This photo essay is a collaboration between myself and two students I worked with as a mentor at New Urban Arts, an arts-based after school program for Providence high school students. Both John Nguon and Adrienne Adeyemi assisted me on a project I did with NUA called the Providence Project.
The Providence Project was a neighborhood-by-neighborhood photo survey of Providence. We talked many times of taking pictures of the Broad Street food trucks, but during the Providence Project we never did. I so enjoyed working with them that during the summer before they both went to college, we took a number of photo outings. Jesse Banks, studio manager at NUA, also joined in.
On a beautiful Providence evening in July, Jesse, Adrienne, John, and I set out for Broad Street on Providence's South side to visit the Chimi trucks that set up there nightly.
These mobile food vendors park along a stretch of Broad Street from Trinity Square to the Cranston line. I have long had an interest in these food trucks. They seem emblematic to me of new Americans making their way in business, working with what they know and what they have, free of corporate franchises.
As a photographer I'm always on the lookout for the hand-painted sign and owner-operated business because that's where you find uniqueness. We found a lively energy around these trucks and in the various shops up and down the street. People gathered to talk and hang out, guys with flashy cars would show off, music came from all over.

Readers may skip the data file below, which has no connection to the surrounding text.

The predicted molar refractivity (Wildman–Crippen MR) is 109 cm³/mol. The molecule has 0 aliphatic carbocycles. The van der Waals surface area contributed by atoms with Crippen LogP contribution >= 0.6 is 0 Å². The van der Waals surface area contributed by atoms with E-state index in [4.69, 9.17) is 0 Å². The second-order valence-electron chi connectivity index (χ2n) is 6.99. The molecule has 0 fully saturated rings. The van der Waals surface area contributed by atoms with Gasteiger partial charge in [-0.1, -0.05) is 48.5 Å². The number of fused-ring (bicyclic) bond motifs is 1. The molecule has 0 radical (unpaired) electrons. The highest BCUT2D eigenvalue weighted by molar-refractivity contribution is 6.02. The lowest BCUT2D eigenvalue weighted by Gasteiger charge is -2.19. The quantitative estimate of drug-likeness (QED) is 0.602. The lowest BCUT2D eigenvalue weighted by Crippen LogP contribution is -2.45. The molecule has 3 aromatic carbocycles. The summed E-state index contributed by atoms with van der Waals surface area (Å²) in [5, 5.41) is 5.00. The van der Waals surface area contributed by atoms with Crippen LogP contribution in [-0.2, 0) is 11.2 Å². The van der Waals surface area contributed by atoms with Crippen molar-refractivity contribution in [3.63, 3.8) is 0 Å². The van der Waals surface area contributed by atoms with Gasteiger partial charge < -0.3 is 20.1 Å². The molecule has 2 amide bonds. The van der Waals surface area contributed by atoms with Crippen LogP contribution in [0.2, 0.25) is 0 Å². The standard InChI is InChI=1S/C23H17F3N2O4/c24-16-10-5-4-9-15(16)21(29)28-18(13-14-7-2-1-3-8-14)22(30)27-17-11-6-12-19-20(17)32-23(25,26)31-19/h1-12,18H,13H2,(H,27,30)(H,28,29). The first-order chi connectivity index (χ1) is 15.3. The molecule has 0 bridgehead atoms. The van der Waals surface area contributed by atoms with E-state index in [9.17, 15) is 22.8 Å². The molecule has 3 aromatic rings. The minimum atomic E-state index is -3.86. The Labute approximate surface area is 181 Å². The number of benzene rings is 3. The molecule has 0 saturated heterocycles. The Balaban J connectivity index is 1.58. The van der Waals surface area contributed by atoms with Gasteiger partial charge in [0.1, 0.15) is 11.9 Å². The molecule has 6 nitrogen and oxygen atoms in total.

This piece is also an example of looking at one scene or event from multiple points of view and with different recording media. Here we have four photographers, one with a big 8 x 10 camera on a tripod, the others with more mobile cameras and digital audio recordings. These different sources reflect our individual points of view and also explore the ways that different materials produce different renditions of the same subject.
The 8 x 10 camera always attracts attention and John and Adrienne quickly became pros at dealing with interested onlookers while I got my pictures. Recording digital audio was Adrienne's idea and came out of the many interesting experiences we had with passersby. The audio here captures street noise, conversation, music, and the steady roar of the Chimi truck generators. We recommend listening to it as you look at the photographs.
(Audio recordings by Adrienne and John; audio montage by Erik)
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